Newborn babies and children under age five – the youngest and most vulnerable among us – are often undercounted during the census because it’s not always easy to identify where they live.
Many live with large, extended families or with multiple families under one roof. Others might stay in more than one home or might not even be related to the person answering the census.
It’s critical to count them! Census data secures federal funding for children’s programs such as MIChild and Medicare, school lunches and education programs such as Head Start and Title 1 over the next 10 years –– a large part of their childhood.
Here’s what you and your family can do to accurately count children for the census:
- Count them in the home where they live and sleep most of the time, even if their parents do not live there.
- If a child’s time is divided between more than one home, count them where they stay most often. If their time is evenly divided, or you don’t know where they stay most often, count them where they stayed on Census Day, April 1, 2020.
- If a child’s family moved during March or April 2020, count them at the address where they lived on April 1, 2020.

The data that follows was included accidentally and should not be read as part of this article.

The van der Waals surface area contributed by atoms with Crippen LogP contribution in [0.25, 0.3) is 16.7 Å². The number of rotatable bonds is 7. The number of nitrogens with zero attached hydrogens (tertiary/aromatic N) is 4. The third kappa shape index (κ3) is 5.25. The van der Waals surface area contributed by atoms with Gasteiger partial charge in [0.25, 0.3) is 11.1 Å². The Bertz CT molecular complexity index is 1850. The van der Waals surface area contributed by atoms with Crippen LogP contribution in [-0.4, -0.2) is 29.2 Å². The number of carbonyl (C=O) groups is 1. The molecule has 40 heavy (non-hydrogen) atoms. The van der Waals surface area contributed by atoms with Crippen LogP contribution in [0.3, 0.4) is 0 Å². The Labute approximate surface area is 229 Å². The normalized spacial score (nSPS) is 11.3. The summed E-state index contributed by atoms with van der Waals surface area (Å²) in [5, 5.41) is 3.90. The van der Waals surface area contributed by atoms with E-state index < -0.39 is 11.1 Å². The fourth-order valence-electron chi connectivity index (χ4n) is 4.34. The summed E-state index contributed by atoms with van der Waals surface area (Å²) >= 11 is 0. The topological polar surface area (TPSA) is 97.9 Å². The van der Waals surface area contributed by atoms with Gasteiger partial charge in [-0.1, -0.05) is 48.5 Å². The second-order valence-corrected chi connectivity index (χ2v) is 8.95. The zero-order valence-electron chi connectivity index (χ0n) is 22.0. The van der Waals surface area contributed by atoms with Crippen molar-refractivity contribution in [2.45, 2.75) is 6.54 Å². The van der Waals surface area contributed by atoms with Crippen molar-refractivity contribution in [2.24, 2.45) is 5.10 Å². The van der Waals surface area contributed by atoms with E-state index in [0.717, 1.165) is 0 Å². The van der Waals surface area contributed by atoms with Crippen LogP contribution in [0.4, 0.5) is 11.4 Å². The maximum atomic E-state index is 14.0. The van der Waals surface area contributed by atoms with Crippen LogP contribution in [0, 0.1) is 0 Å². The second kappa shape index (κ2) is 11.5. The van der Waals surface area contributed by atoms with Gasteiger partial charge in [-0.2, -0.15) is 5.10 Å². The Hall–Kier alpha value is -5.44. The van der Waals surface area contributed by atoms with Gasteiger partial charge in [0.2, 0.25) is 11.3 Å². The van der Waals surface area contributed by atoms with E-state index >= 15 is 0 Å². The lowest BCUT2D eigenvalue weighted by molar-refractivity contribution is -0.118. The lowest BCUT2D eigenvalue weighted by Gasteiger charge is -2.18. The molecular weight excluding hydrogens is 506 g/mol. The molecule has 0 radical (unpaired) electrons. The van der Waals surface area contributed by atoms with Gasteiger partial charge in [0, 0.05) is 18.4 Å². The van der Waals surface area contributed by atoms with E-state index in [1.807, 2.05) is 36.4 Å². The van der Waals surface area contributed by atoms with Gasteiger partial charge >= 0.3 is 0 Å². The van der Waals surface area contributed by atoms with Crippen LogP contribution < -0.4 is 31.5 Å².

- Count children in your home if they don’t have a permanent place to live and if they stayed at your home on April 1, 2020, even if it was only temporarily.
- Count newborn babies at the home where they live and sleep most of the time, even if they were still in the hospital on April 1, 2020.
- Do not count children placed in your home for respite care (foster care for no longer than two weeks). Those children should be counted in the home where they reside most of the time.
This is your opportunity to give children a good start for the next 10 years. Knowing how many children there are and where they live is essential to getting important services and programs to them.
Visit 2020census.gov and fill out the census online with your computer or handheld device. Or you can call 1-844-330-2020 to complete the census by phone, including in the language of your choice. It takes less than 10 minutes to answer nine questions.
When everyone counts, everyone wins –– and our youngest kids count, too!